Thursday, October 18, 2012

The Inevitable

The Good

In the eighth, with two outs, Cano hit a ground ball that he could have made it to first on, but mercifully trotted too slowly out of the box to make it there before Fielder, Prince Fielder, could beat him with his mind-blowing speed. That lazy play ended the inning and avoided an unnecessary delay of the inevitable.

The Bad

You could tell most of our hitters had given up in this series, but more than anything you could tell that this team is not the Yankees we like to remember. There's still talk of patience at the plate, and dangerous hitters throughout the line-up, but we must know in our hearts that isn't true anymore. It was true. A long time ago. The only player about whom that is still true played on a frayed ankle until it broke and somehow managed to be one of the most consistent hitters on the team. This is not a fight 'til you die, October is the only thing that matters team anymore. All the players know the mantra, but they lack any sense of the will or desire that makes it anymore than a platitude.

I realize they may have played well past their prime, but I miss guys like Bernie and Posada. Players so proud one of them hasn't even bothered to retire. Players that didn't swing meakly at balls out of the strike zone and then walk to the dugout like failure had been a foregone conclusion. We have good players on our team, but hardly any real gamers. Jeter, Ibanez, and late season rental Ichiro. That's it. Teixeira is the next closest player, but there are too many holes in that swing.

The Ugly

There was a rumor recently that the Yankees were in talks with the Marlins to trade A-Rod. It's not just that the Marlins showed this season that an attempt to spend like a big market team can't work for them, making such a trade highly implausible, it's that A-Rod is untradeable. Not without eating so much of the contract that you might as well DFA him outright and avoid the headache of trying to argue to another GM that they should be willing to take on more of that contract because of all A-Rod has to offer. Read that sentence again. Isn't the lie so profound it makes your soul die a little? You're welcome.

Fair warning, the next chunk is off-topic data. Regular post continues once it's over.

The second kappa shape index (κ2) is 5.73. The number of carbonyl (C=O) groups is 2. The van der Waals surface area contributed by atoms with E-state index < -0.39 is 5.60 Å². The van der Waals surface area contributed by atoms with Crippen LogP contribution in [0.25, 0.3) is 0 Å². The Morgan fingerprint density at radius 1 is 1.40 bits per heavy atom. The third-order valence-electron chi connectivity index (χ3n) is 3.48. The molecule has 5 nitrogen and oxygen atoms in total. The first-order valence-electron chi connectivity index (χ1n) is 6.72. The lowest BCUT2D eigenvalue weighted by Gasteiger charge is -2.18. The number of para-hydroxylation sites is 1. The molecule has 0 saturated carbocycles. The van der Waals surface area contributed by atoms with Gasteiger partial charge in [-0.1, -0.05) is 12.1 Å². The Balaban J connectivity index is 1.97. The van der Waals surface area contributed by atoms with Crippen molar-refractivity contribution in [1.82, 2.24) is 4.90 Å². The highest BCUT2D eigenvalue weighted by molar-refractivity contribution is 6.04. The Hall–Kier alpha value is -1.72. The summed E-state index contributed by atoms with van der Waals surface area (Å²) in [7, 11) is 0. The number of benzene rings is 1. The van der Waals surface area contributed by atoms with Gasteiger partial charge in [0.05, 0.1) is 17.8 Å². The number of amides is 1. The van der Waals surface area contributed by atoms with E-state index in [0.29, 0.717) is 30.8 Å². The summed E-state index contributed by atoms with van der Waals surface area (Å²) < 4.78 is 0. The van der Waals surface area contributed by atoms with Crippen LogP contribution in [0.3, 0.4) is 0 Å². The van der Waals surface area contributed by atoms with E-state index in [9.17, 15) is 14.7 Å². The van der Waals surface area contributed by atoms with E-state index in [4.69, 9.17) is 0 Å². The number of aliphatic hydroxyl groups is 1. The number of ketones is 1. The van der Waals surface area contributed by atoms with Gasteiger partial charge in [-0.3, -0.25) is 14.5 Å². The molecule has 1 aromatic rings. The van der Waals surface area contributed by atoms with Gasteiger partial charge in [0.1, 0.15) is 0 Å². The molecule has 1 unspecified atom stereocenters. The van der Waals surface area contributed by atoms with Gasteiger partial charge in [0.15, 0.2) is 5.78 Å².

How Did We Even Score That Run

Not with a home run. Too bad we weren't donating based on the number of futile at-bats. There would be no childhood illnesses left had that been the case.

Russel Martin 1hr = $2
Raul Ibanez 3hr = $6
Curtis Granderson 1hr = $2
Ichiro Suzuki 1hr = $2
Eduardo Nunez 1hr = $2

Total Postseason Home runs 7hr = $14


Rich Mahogany said...

I can't figure out what happened.

You would think most of the team would be highly motivated for financial reasons alone. Swisher is going into free agency with the reputation of being totally useless in the playoffs. It's actually a question whether the Yankees will exercise Granderson's $15 million option despite his 43 HR, because he is a strikeout machine against good pitching. Cano will be seeking a $200 million contract after he hits FA, which no one will give him if there are doubts about his dedication.

I think the 2012 Yankees played hard. They just didn't play well in the playoffs (it was a minor miracle that they won the ALDS) and didn't understand why. They looked lost on the field because nothing they were doing worked. Chavez got playing time over ARod, went 0 for 17 and made a crucial error. Gardner got playing time over Granderson and went 0 for 8. Something was wrong with just about the entire team.